If thinking about settling down with one person gives you a nasty case of FOMO, you're in luck — well, chance.
One simple mathematical strategy can help you find the love of your life.
Known as the "secretary problem," this statistical formula was developed to help employers have the highest probability of picking the best job candidate from a set number of options.
In a hypothetical scenario, 37 candidates are interviewing for a job. The hiring manager interviews each one, and then must immediately decide whether to hire that person or move on to the next one. Once the employer picks someone, they don't get to interview any of the remaining candidates to find out if they made the right choice.
When applied to dating, the secretary problem became known as the "marriage problem." By harnessing the power of statistics, this method can actually increase your chances of settling down with the right person.
Love’s a game of chance — but that doesn’t mean you can’t improve your probability.
The marriage problem varies slightly from the secretary problem, because in dating, your potential candidates (aka mates) can't be interviewed in rapid succession, and you can't know how many potential candidates you'll have in a lifetime. (Just ask Taylor Swift.)
To fix these issues, Peter Todd, Ph.D., of Indiana University in Bloomington, and Geoffrey Miller, Ph.D., of the University of New Mexico modified the secretary problem to estimate how many people someone needs to date before finding everlasting love.
In the original secretary problem, the best way to find the perfect candidate was to narrow down 100 applicants to a sample size of 37. To make this sample size more reasonable for daters, however, these two stats superheroes raised the number of potential candidates from 100 to 1,000 to prove only 1 to 2 percent are needed for a sample size — about 10 people.
A dater should then fill their 10-person sample size with the top 25 percent of the people within their "aspirational level," a realistic view of potential mates based on who's available and whom they can attract.
If all these numbers are making your head spin, just remember: 37 leads to love.
The number 37 isn't just the original sample size of the secretary problem, it's also the percentage of people you need to date and reject before picking the best candidate for love. With a sample size of 10 people, your chance of picking "the One" greatly increases after you've seen the first three to four options.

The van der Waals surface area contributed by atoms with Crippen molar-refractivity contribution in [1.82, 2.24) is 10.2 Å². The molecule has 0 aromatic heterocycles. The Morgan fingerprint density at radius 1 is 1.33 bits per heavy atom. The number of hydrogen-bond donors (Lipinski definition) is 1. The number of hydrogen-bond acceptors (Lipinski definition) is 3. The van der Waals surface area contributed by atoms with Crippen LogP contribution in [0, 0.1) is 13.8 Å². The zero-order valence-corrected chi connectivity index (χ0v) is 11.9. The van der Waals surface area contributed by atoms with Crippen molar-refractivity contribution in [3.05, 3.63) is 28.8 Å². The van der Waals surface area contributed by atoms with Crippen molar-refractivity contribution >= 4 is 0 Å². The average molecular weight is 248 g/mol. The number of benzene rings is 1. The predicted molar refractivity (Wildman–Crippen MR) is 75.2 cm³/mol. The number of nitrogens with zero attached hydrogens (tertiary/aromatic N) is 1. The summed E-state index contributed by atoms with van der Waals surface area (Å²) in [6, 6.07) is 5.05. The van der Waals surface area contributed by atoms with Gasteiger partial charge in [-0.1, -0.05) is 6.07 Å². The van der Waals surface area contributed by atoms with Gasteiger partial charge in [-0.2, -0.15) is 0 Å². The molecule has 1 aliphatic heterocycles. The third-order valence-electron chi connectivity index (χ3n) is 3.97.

After you reach that 37 percent, follow one simple rule:
Pick the next person who is better than all your previous suitors.
The marriage problem works as a general guideline for finding love because it encourages you to settle down near the middle of your sample size. You've dated enough people to get a sense of your options without waiting too long that you've exhausted them all.
According to a 2014 study in England, the average woman will go on eleven good dates and four "disaster" dates before meeting their life mate. Conversely, the average man will go on eight dates and three blind dates.
Think of the marriage problem as counting cards for your love life. Instead of hitting 21, you're finding “the One."
While there's no sure way to win the gambling game of love, the marriage problem can help stack the deck in your favor. Commitaphobes should feel better knowing they don't need to date everyone to find the One.
That being said, the Marriage Problem does have its theoretical limitations — but that's not necessarily a bad thing.
Because real life isn’t like a mathematical formula — it’s full of uncertainty, doubts, mistakes… and, if you’re lucky, second chances.
If your first love really is the love of your life, you can still find your way back to each other — especially in the modern day of technological everything. Of course, recovering a lost relationship is harder than getting it right the first time. When you meet again though, you'll be older, wiser, and more experienced. Your renewed relationship might be all the better for it.
(H/T Washington Post)
Cover image via Unsplash